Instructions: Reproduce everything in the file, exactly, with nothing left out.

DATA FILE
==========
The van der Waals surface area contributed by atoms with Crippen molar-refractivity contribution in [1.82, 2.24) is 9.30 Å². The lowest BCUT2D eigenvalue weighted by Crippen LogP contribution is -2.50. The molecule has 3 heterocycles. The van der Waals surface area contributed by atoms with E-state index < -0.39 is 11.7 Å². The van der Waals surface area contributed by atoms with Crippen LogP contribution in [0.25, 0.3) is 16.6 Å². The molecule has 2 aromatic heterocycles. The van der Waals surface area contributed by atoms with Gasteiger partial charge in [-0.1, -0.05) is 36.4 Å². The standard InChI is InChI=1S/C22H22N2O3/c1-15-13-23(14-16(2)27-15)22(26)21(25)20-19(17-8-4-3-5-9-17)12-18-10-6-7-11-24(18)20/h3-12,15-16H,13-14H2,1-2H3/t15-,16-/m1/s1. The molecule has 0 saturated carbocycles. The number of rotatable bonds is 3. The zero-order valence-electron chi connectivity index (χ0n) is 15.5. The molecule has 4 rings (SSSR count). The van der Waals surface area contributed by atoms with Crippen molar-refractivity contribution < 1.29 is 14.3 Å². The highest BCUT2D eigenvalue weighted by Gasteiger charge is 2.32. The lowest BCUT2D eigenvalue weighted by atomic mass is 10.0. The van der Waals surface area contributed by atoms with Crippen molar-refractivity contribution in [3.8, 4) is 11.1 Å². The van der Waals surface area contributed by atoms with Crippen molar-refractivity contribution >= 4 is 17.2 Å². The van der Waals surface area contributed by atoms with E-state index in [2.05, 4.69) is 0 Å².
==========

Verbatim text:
The van der Waals surface area contributed by atoms with Crippen molar-refractivity contribution in [1.82, 2.24) is 9.30 Å². The lowest BCUT2D eigenvalue weighted by Crippen LogP contribution is -2.50. The molecule has 3 heterocycles. The van der Waals surface area contributed by atoms with E-state index < -0.39 is 11.7 Å². The van der Waals surface area contributed by atoms with Crippen LogP contribution in [0.25, 0.3) is 16.6 Å². The molecule has 2 aromatic heterocycles. The van der Waals surface area contributed by atoms with Gasteiger partial charge in [-0.1, -0.05) is 36.4 Å². The standard InChI is InChI=1S/C22H22N2O3/c1-15-13-23(14-16(2)27-15)22(26)21(25)20-19(17-8-4-3-5-9-17)12-18-10-6-7-11-24(18)20/h3-12,15-16H,13-14H2,1-2H3/t15-,16-/m1/s1. The molecule has 0 saturated carbocycles. The number of rotatable bonds is 3. The zero-order valence-electron chi connectivity index (χ0n) is 15.5. The molecule has 4 rings (SSSR count). The van der Waals surface area contributed by atoms with Crippen molar-refractivity contribution < 1.29 is 14.3 Å². The highest BCUT2D eigenvalue weighted by Gasteiger charge is 2.32. The lowest BCUT2D eigenvalue weighted by atomic mass is 10.0. The van der Waals surface area contributed by atoms with Crippen molar-refractivity contribution in [3.8, 4) is 11.1 Å². The van der Waals surface area contributed by atoms with Crippen molar-refractivity contribution >= 4 is 17.2 Å². The van der Waals surface area contributed by atoms with E-state index in [2.05, 4.69) is 0 Å².